Development of MMC based combined photon and phonon detector for rare event searches

23 Jul 2019, 17:45
1h 15m
Piazza Città di Lombardia (Milano)

Piazza Città di Lombardia

Milano

Piazza Città di Lombardia, 1, 20124 Milano MI
Poster Low Temperature Detector fabrication techniques and materials Poster session

Speaker

Andreas Fleischmann (Kirchhoff Institute for Physics, Heidelberg University)

Description

In the search for rare events, a simultaneous measurement of photons and phonons produced after an event in a scintillating crystal operated at mK temperatures enables an efficient background rejection. This is due to the fact that the light yield depends on the mass, allowing for particle discrimination. This approach can be used for both neutrinoless double beta decay and dark matter searches. We present the design of a combined photon and phonon detector based on metallic magnetic calorimeters (MMCs). Simulations predict an energy resolution of $\Delta E_{\mathrm{FWHM}}\,<\,10\,$eV, a signal risetime of $\tau_0\,<\,50\,\mu$s and a signal decay time $\tau_1\,<\,10\,$ms for the photon detector and $\Delta E_{\mathrm{FWHM}}\,<\,100\,$eV, $\tau_0\,<\,200\,\mu$s and $\tau_1\,<\,10\,$ms for the phonon detector. The combined photon and phonon detector concept will be described with emphasis on the tower design of a multi-crystal setup. The challenges of the fabrication steps will be discussed. In addition, we will present the results of characterizations of first prototypes of such photon and phonon detectors.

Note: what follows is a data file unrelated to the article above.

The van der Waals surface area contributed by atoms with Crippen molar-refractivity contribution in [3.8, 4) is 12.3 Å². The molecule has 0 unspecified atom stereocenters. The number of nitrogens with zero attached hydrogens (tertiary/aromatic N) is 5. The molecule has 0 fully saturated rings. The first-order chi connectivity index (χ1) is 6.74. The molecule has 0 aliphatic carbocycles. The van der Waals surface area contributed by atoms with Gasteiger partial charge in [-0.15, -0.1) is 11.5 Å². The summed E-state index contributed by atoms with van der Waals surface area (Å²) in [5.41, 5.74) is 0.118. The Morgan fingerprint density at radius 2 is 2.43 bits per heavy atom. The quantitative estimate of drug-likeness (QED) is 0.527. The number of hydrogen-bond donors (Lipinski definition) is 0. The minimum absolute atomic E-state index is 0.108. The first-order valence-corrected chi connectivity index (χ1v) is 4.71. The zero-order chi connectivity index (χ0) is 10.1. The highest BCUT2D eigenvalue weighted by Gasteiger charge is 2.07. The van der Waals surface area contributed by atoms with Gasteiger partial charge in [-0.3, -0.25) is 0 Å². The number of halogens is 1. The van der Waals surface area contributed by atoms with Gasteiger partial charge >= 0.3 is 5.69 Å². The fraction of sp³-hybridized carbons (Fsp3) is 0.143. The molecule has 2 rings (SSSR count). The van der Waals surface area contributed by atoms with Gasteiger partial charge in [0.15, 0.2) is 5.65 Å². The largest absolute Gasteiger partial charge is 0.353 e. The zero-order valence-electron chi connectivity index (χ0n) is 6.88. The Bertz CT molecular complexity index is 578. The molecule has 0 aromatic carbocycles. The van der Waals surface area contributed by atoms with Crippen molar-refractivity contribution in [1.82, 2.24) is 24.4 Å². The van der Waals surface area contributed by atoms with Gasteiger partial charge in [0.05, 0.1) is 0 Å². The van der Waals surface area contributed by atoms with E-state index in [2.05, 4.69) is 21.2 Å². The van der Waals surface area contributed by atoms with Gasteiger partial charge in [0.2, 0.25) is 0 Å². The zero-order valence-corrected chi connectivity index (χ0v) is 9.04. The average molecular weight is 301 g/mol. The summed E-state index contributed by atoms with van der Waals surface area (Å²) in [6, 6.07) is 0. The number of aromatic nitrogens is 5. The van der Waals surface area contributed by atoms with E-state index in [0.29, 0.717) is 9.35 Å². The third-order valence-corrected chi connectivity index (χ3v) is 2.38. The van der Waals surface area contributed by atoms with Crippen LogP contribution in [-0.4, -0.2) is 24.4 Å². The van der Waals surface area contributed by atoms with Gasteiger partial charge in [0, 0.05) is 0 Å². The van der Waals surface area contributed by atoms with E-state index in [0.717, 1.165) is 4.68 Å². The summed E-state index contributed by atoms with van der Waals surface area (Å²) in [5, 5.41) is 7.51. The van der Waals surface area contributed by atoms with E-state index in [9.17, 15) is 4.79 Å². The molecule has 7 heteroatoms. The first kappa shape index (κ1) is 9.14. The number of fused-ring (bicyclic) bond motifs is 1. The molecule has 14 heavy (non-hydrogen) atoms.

Less than 5 years of experience since completion of Ph.D N
Student (Ph.D., M.Sc. or B.Sc.) N

Primary author

Andreas Fleischmann (Kirchhoff Institute for Physics, Heidelberg University)

Co-authors

Felix Ahrens (Kirchhoff Institute for Physics, Heidelberg University) Christian Enss (Kirchhoff Institute for Physics, Heidelberg University) Freerik Forndran (Kirchhoff Institute for Physics, Heidelberg University) Loredana Gastaldo (Kirchhoff Institute for Physics, Heidelberg University) Sebastian Kempf (Kirchhoff Institute for Physics, Heidelberg University) Daniel Unger (Kirchhoff Institute for Physics, Heidelberg University) Clemens Velte (Kirchhoff Institute for Physics, Heidelberg University)

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